Brazil Nut Butter

Those not crazy about the sweetness of peanut butter can try Brazil nut butter. It has a similar texture and a creamy flavor. It’s also a great source of zinc, iron, and vitamin B.

Options If You Don’t Like Peanut Butter but Still Want the Crunch

Organic sunflower seeds and flowers on wooden table
Sunflower seed butter offers a similar texture to peanut butter along with a unique taste.

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If you don’t like nuts at all, then there are other alternatives that you can try. These options substitute nuts with a variety of other ingredients that offer a similar texture:

Sunflower Seed Butter

This is about as close as you’ll get to the texture of peanut butter without including any actual peanuts. It still has a nice nutty flavor, and it’s very spreadable. 


You can get a similar texture to peanut butter and get a unique Middle Eastern nutty flavor with Tahini. It’s also very low on sugar, so it’s healthy, but if you want to add some flavor, pair it with honey or jam.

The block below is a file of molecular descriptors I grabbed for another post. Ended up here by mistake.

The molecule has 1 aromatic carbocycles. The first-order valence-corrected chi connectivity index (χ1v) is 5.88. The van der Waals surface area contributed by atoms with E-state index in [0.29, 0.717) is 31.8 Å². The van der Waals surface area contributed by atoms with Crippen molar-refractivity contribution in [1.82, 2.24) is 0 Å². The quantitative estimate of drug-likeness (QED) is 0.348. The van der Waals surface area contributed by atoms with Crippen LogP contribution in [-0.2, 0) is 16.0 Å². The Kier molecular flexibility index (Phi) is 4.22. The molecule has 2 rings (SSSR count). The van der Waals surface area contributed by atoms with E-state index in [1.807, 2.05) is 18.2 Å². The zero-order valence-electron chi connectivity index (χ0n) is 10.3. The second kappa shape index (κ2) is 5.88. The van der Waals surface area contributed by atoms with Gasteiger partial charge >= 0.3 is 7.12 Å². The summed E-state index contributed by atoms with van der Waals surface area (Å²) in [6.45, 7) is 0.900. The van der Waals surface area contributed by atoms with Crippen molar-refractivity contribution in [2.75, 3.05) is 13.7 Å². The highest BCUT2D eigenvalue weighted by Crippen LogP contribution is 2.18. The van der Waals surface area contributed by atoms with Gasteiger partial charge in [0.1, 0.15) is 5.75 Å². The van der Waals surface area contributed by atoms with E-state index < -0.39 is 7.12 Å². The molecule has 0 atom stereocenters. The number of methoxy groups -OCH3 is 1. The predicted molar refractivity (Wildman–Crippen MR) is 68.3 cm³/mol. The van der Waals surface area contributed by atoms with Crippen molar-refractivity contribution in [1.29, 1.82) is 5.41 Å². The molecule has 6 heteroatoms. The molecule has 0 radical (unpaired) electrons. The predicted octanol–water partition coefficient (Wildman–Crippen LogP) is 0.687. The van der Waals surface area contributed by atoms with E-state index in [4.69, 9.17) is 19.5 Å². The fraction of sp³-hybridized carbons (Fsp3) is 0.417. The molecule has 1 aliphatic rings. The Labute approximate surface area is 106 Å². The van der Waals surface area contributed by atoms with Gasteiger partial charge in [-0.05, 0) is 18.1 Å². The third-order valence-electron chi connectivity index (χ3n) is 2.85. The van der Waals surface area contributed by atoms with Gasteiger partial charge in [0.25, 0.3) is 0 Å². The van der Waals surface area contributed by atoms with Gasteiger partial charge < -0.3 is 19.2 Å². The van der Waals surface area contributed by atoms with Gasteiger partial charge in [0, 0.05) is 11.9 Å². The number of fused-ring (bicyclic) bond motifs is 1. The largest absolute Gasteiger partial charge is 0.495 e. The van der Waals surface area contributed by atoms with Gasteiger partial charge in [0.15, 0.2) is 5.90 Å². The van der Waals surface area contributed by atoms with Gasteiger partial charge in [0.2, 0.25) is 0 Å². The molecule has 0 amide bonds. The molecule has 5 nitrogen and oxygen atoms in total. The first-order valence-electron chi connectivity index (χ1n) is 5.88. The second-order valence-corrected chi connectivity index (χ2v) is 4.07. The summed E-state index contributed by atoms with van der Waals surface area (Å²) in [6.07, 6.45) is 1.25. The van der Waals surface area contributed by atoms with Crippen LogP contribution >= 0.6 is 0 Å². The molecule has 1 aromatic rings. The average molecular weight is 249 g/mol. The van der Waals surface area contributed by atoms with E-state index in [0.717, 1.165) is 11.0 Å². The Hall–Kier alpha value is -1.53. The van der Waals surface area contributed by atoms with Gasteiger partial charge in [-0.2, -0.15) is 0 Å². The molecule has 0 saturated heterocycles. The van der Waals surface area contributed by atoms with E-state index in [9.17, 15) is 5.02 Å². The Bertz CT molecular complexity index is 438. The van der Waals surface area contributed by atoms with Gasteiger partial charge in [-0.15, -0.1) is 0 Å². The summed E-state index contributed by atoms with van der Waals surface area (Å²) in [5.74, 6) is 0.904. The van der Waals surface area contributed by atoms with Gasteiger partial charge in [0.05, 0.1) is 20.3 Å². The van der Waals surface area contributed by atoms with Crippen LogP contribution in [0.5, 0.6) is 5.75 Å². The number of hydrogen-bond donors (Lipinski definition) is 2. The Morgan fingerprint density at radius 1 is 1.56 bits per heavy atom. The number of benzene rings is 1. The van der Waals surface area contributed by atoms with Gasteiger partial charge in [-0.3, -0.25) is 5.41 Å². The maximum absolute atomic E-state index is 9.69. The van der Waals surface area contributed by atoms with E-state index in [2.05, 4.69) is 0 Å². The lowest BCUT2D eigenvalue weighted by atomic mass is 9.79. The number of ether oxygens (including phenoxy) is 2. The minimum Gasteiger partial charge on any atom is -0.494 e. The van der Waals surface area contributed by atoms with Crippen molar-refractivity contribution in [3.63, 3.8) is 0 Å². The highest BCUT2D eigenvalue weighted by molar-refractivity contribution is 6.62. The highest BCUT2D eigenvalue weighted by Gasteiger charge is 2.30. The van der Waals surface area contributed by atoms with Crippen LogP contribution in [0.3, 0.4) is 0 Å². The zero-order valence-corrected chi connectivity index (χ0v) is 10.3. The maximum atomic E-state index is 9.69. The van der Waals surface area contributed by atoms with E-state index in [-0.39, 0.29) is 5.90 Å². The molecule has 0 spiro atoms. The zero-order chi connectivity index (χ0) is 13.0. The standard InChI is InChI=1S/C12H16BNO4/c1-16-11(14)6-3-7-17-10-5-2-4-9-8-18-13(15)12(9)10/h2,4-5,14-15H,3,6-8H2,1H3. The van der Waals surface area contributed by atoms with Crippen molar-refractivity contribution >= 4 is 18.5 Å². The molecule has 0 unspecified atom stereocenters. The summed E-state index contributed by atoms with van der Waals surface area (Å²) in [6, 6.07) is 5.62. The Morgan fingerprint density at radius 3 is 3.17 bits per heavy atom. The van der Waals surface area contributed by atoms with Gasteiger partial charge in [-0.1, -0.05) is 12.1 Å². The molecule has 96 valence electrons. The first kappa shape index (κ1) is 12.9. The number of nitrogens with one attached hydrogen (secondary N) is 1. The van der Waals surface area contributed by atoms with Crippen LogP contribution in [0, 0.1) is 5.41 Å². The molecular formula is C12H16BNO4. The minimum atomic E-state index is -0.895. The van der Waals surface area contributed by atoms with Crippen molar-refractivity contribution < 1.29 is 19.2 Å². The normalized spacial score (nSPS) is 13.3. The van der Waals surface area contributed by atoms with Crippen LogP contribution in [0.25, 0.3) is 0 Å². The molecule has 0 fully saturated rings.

Soy Nut Butter

Similar to peanut butter, the soy nuts in soy nut butter are roasted to provide that rustic taste. Plus, soy milk is dairy- and gluten-free and is packed with protein.

Coconut Butter

Coconut butter is a fine paste made with shredded coconut, so it provides a unique flavor that’s very rich and tasty when paired with jam. 

Peanut Butter Recipes

There are countless different ways that you can use peanut butter to make your next treat or full-on dish. Here at Moms Who Think, we have a few recipes you may like:

Peanut Butter Cake – Add a bunch of tasty ingredients, including peanut butter and graham cracker crumbs, and create this gooey cake.

Cheesecake With Peanut Butter – The perfect cheesecake can be made with peanut butter, vanilla, whipping cream, and a bit of love.

Peanut Butter Fudge – If you love fudge, you’ll adore this peanut butter take on the dessert that also has vanilla and marshmallows!

Chocolate Peanut Butter Fudge – Peanut butter plus cocoa and a handful of other tasty ingredients create this perfect treat.

Peanut Butter Pie – This amazing pie incorporates peanut butter, whipping cream, and more to create a new family favorite. 


There may be no real end to the crunchy vs. creamy peanut butter debate, but one thing is for sure, both options are tasty and good for you. Try both options when you get the chance and elevate your next snack or dinner dish.